The recent advent of computer-assisted IV drug administration has made more practical the maintenance of anesthesia with anesthetics with relatively short half-lives (e.g., propofol and short-acting phenylpiperidine opioids).The technique called total intravenous anesthesia (TIVA) is done with short-acting drugs so that rapid recovery occurs even after long infusions. The loading and maintenance doses of each agent can be programmed by taking their individual pharmacokinetic profiles into consideration. Thus, dosage is automatically adjusted for factors that may alter drug distribution, parameters controlling drug clearance, and the duration of the procedure, to maintain a plasma level that is just adequate for the appropriate depth of anesthesia. Many practitioners, however, still prefer to titrate the infusion of intravenous drugs to effect without the use of computer programming.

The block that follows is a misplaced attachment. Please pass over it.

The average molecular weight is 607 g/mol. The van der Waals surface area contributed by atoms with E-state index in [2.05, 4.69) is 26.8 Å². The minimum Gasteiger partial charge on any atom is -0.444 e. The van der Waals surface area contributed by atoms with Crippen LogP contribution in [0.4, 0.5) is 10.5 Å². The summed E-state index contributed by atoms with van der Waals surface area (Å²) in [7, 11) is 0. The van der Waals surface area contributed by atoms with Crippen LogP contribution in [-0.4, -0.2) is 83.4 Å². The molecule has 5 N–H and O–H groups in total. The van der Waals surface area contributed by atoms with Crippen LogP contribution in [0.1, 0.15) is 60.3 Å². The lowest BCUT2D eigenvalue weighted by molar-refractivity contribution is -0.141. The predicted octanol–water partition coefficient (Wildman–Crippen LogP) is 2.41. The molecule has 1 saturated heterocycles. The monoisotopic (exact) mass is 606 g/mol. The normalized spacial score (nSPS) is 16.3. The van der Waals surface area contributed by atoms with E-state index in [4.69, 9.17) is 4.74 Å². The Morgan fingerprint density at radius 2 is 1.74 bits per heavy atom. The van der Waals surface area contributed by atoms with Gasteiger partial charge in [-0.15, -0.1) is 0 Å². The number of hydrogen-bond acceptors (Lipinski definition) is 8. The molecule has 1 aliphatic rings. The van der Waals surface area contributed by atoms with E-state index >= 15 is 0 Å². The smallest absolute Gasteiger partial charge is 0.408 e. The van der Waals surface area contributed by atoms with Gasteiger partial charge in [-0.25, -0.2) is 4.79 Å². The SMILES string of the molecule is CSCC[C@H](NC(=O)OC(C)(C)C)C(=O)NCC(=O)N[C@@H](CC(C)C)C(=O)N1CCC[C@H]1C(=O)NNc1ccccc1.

The shorter-acting drugs seem to have increasing applications in outpatient surgery, which now accounts for nearly 60% of all elective procedures, and for minor inpatient procedures (e.g., wound repair, bronchoscopy, angiography). Patients generally receive lower doses of drugs so that operative procedures are tolerable, avoiding the substantial depression of cardiorespiratory systems that may occur with the higher doses required for hypnosis. Sedative doses of benzodiazepines and propo-fol are among the most common; they are frequently administered in combination with short-acting opioids. The term for such a technique is conscious sedation. Other techniques may also be employed. For example, when an opioid is combined with a neuroleptic drug, such as the butyrophenone droperidol (Inapsine), the technique is called neuroleptanalgesia. An inhalational drug, such as nitrous oxide (N2O), may be added during intervals of the operative procedure when complete anesthesia is desired (i.e., neuroleptanesthesia).
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